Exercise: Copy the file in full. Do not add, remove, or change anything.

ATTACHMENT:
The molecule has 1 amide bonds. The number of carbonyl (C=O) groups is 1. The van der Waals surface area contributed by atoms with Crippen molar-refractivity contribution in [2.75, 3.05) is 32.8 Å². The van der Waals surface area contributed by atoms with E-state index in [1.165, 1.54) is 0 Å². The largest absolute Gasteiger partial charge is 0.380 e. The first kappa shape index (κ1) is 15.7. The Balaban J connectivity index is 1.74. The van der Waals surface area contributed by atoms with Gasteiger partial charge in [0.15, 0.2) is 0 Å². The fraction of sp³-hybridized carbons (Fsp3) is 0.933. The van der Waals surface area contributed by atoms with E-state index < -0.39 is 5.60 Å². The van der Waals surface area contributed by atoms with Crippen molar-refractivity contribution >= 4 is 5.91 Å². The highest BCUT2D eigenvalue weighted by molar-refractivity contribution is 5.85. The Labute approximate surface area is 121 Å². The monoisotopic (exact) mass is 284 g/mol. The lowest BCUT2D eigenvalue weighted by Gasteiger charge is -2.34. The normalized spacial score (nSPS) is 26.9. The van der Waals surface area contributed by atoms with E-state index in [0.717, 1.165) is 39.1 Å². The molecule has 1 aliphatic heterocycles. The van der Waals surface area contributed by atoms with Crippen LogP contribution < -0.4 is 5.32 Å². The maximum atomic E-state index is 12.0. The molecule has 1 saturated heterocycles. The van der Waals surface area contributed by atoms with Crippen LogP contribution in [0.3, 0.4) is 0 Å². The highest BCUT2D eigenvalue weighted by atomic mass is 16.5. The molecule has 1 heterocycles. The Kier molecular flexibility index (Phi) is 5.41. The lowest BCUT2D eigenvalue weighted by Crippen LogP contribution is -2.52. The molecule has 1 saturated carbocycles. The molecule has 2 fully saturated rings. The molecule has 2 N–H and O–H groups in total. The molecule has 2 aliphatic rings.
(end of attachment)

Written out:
The molecule has 1 amide bonds. The number of carbonyl (C=O) groups is 1. The van der Waals surface area contributed by atoms with Crippen molar-refractivity contribution in [2.75, 3.05) is 32.8 Å². The van der Waals surface area contributed by atoms with E-state index in [1.165, 1.54) is 0 Å². The largest absolute Gasteiger partial charge is 0.380 e. The first kappa shape index (κ1) is 15.7. The Balaban J connectivity index is 1.74. The van der Waals surface area contributed by atoms with Gasteiger partial charge in [0.15, 0.2) is 0 Å². The fraction of sp³-hybridized carbons (Fsp3) is 0.933. The van der Waals surface area contributed by atoms with E-state index < -0.39 is 5.60 Å². The van der Waals surface area contributed by atoms with Crippen molar-refractivity contribution >= 4 is 5.91 Å². The highest BCUT2D eigenvalue weighted by molar-refractivity contribution is 5.85. The Labute approximate surface area is 121 Å². The monoisotopic (exact) mass is 284 g/mol. The lowest BCUT2D eigenvalue weighted by Gasteiger charge is -2.34. The normalized spacial score (nSPS) is 26.9. The van der Waals surface area contributed by atoms with E-state index in [0.717, 1.165) is 39.1 Å². The molecule has 1 aliphatic heterocycles. The van der Waals surface area contributed by atoms with Crippen LogP contribution < -0.4 is 5.32 Å². The maximum atomic E-state index is 12.0. The molecule has 1 saturated heterocycles. The van der Waals surface area contributed by atoms with Crippen LogP contribution in [0.3, 0.4) is 0 Å². The highest BCUT2D eigenvalue weighted by atomic mass is 16.5. The molecule has 1 heterocycles. The Kier molecular flexibility index (Phi) is 5.41. The lowest BCUT2D eigenvalue weighted by Crippen LogP contribution is -2.52. The molecule has 1 saturated carbocycles. The molecule has 2 fully saturated rings. The molecule has 2 N–H and O–H groups in total. The molecule has 2 aliphatic rings.